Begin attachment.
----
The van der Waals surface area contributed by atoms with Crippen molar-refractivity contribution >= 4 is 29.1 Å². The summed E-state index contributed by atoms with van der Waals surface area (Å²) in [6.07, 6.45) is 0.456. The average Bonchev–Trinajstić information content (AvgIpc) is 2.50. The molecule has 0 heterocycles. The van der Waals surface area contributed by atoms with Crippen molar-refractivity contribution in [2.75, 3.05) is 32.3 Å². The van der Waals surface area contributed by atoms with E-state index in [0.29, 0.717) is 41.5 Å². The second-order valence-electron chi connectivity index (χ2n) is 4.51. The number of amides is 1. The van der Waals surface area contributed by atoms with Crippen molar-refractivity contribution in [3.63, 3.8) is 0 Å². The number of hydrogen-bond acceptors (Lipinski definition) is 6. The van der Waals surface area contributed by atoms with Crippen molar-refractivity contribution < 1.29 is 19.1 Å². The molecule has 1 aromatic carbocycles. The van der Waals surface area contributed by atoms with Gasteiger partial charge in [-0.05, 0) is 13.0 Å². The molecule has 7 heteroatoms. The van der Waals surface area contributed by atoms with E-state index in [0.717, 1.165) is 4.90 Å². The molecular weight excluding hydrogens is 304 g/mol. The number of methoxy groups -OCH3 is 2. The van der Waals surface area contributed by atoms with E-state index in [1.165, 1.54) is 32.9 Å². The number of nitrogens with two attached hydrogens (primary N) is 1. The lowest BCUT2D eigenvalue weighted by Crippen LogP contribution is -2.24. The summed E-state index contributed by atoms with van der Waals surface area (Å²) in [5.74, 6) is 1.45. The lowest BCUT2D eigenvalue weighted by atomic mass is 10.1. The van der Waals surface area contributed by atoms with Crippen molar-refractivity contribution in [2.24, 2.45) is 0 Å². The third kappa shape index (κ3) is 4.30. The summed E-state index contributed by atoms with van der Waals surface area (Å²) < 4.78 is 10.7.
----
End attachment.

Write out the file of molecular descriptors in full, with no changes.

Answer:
The van der Waals surface area contributed by atoms with Crippen molar-refractivity contribution >= 4 is 29.1 Å². The summed E-state index contributed by atoms with van der Waals surface area (Å²) in [6.07, 6.45) is 0.456. The average Bonchev–Trinajstić information content (AvgIpc) is 2.50. The molecule has 0 heterocycles. The van der Waals surface area contributed by atoms with Crippen molar-refractivity contribution in [2.75, 3.05) is 32.3 Å². The van der Waals surface area contributed by atoms with E-state index in [0.29, 0.717) is 41.5 Å². The second-order valence-electron chi connectivity index (χ2n) is 4.51. The number of amides is 1. The van der Waals surface area contributed by atoms with Crippen molar-refractivity contribution in [3.63, 3.8) is 0 Å². The number of hydrogen-bond acceptors (Lipinski definition) is 6. The van der Waals surface area contributed by atoms with Crippen molar-refractivity contribution < 1.29 is 19.1 Å². The molecule has 1 aromatic carbocycles. The van der Waals surface area contributed by atoms with Gasteiger partial charge in [-0.05, 0) is 13.0 Å². The molecule has 7 heteroatoms. The van der Waals surface area contributed by atoms with E-state index in [0.717, 1.165) is 4.90 Å². The molecular weight excluding hydrogens is 304 g/mol. The number of methoxy groups -OCH3 is 2. The van der Waals surface area contributed by atoms with E-state index in [1.165, 1.54) is 32.9 Å². The number of nitrogens with two attached hydrogens (primary N) is 1. The lowest BCUT2D eigenvalue weighted by Crippen LogP contribution is -2.24. The summed E-state index contributed by atoms with van der Waals surface area (Å²) in [5.74, 6) is 1.45. The lowest BCUT2D eigenvalue weighted by atomic mass is 10.1. The van der Waals surface area contributed by atoms with Crippen molar-refractivity contribution in [2.24, 2.45) is 0 Å². The third kappa shape index (κ3) is 4.30. The summed E-state index contributed by atoms with van der Waals surface area (Å²) < 4.78 is 10.7.